The joy of an escape to Tasmania’s newly crowned Heartlands is that you can do – and eat – as much or as little as you please.
Rabbits scatter-bolt throughout the misty garden when I close Wandering Trout’s side-entrance door behind me. A few steps and I’m on Mole Creek’s main drag where streetlights are still on even though it’s light enough to see without them. There’s nobody else around except a lone truck driver passing by with a load of felled trees that may have started life well before the name Tasmania was ever spoken here.
I arrived late yesterday afternoon from Launceston, rejecting the highway for a more inefficient scenic route between blackberry-lined paddocks of red soil while the sinking sun made silhouettes of the surrounding outcrops of kooparoona niara/Great Western Tiers. This northern part of Tasmania’s Central Highlands has recently been rebranded the Heartlands, with signs and everything. Yet, no matter how you reframe it, this is and always will be palawa Country.
Soak up the views of the idyllic Meander River in Deloraine, Tasmania.
Day one: Deloraine & Mole Creek
On this misty morning, with three full days here ahead of me, I’m on my way to the main service town of Deloraine to get better acquainted. Yet, only a few minutes out of Mole Creek, a sign catches my eye. At Alum Cliffs trail car park, I open my door to a glorious chorus of kookaburra, magpie, rooster, crow and cow.
Explore Deloraine’s nearby nature experiences
This 40-minute return walk initially seems quite tame. The English-style agriculture and colonial architecture in these parts always lulls me into thinking it’s a relatively moderate landscape. Yet, an extensive karst system, ancient sandstone and Jurassic dolerite intrusions make for some serious geological drama beyond the farmed lands.
You can take limestone cave tours at King Solomons and Marakoopa to see glow worms, caverns and subterranean streams. Or Devils Gullet is a free alpine walk to a sheer dolerite cliff that looks out at Cradle Mountain (though its road access is currently closed).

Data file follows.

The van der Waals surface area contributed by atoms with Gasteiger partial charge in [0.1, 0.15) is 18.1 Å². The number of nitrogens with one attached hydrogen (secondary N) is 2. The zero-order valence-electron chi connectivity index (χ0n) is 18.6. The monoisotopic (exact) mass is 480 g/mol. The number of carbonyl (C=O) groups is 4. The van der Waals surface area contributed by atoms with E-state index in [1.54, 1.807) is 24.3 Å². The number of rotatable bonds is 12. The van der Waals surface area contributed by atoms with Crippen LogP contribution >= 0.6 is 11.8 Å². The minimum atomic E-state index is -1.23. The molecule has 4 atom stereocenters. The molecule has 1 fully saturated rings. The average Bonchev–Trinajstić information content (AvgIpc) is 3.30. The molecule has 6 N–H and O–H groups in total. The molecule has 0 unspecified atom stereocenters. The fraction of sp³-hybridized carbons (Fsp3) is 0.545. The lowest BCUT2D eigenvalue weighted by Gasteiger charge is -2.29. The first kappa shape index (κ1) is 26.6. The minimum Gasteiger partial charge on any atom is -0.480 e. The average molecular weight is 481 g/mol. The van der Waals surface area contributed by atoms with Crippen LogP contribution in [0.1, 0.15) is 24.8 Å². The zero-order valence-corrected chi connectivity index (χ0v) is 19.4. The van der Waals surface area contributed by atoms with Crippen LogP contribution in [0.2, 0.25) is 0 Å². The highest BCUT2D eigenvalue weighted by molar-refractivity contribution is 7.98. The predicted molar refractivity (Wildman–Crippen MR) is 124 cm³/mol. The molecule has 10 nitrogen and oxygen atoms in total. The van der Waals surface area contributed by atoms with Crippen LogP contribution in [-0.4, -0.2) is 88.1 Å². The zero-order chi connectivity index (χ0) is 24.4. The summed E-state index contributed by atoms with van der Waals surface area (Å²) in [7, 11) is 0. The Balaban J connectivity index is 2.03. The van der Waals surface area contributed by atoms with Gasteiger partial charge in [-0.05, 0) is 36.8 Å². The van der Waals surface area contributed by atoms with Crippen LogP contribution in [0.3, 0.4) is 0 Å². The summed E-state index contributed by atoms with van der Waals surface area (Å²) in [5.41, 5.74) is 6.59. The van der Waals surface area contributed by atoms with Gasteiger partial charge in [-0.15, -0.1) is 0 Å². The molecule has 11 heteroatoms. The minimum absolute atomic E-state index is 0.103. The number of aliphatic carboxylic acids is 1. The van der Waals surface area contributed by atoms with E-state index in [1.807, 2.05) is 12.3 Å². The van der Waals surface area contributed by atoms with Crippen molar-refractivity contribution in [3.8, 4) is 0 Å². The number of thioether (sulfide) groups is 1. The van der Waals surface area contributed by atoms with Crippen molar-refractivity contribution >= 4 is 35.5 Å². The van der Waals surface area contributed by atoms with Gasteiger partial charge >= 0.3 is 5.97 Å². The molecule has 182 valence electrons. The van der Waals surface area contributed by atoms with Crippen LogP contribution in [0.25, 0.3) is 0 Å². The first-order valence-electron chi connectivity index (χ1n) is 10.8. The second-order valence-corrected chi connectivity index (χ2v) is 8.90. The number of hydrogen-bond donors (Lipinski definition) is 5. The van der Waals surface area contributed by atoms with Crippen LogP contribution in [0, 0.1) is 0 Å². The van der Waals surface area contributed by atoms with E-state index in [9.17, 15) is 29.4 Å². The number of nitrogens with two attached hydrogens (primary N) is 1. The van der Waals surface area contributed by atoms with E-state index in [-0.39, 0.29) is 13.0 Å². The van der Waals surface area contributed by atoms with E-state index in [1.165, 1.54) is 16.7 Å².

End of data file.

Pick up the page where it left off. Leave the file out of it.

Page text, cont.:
Inside the limestone caves of Marakoopa. (Image: Tourism Australia/ Graham Freeman)
I soon realise, reading the interpretive signage, I’m on my way to a place that’s extremely significant to many Aboriginal nations and ancestral groups, especially the Pallittorre, whose traditional homelands I’m on. Within half an hour I’m standing entranced at the edge of a deep river gorge where the water far below is flowing so energetically I can hear it. Then sunlight hits the mountains for the first time today and lights up the sacred place of tulampanga, meaning red ochre hill.
There’s a poem on a plaque written by palawa Elder Phyllis Pitchford called ‘our history our reality’ about kooparoona niara (pronounced KOOP-aroon-NYAH-rah). I stay for ages listening to a honeyeater call, watching birds flit and wondering where the peregrine falcons are nested. On the walk back, I sample tiny ripe fruits from a native cherry tree.
Shopping, craft fairs and car shows
At mid-morning I’m perched on a stool in Brush Rabbit talking about mountain biking over a double espresso and a croissant. At Great Western Tiers Visitor Centre, I learn about the town’s sculptures and its dedication to preserving colonial structures such as its flour mill, band rotunda and Australia’s oldest continuously used racecourse. The working craft fair held here in early November increases Deloraine’s population ten-fold.
Explore the many charms of the tiny town of Deloraine.
Last February I came through during Deloraine Street Car Show when the exit-ramp-shaped main street transforms into an open-air showroom. At the time, I took a break from the vintage V8s to buy a soft brown beanie for a baby from the Alpaca Shoppe. Its owner has since moved the business ‘out to the farm’ on Quamby Brook Road where you can feed her woolly beasts.
This year is the quarter-century anniversary of Yarns Artwork in Silk, displayed at the visitor centre accompanied by an informative 10-minute commentary. Meander Valley’s seasons are represented across four panels that depict Deloraine’s streetscape and the area’s colonial history, agriculture and the natural environment. It was contributed to by the creative minds and talented hands of over 300 community members. Hopefully a fifth panel will one day be added acknowledging First Nations peoples.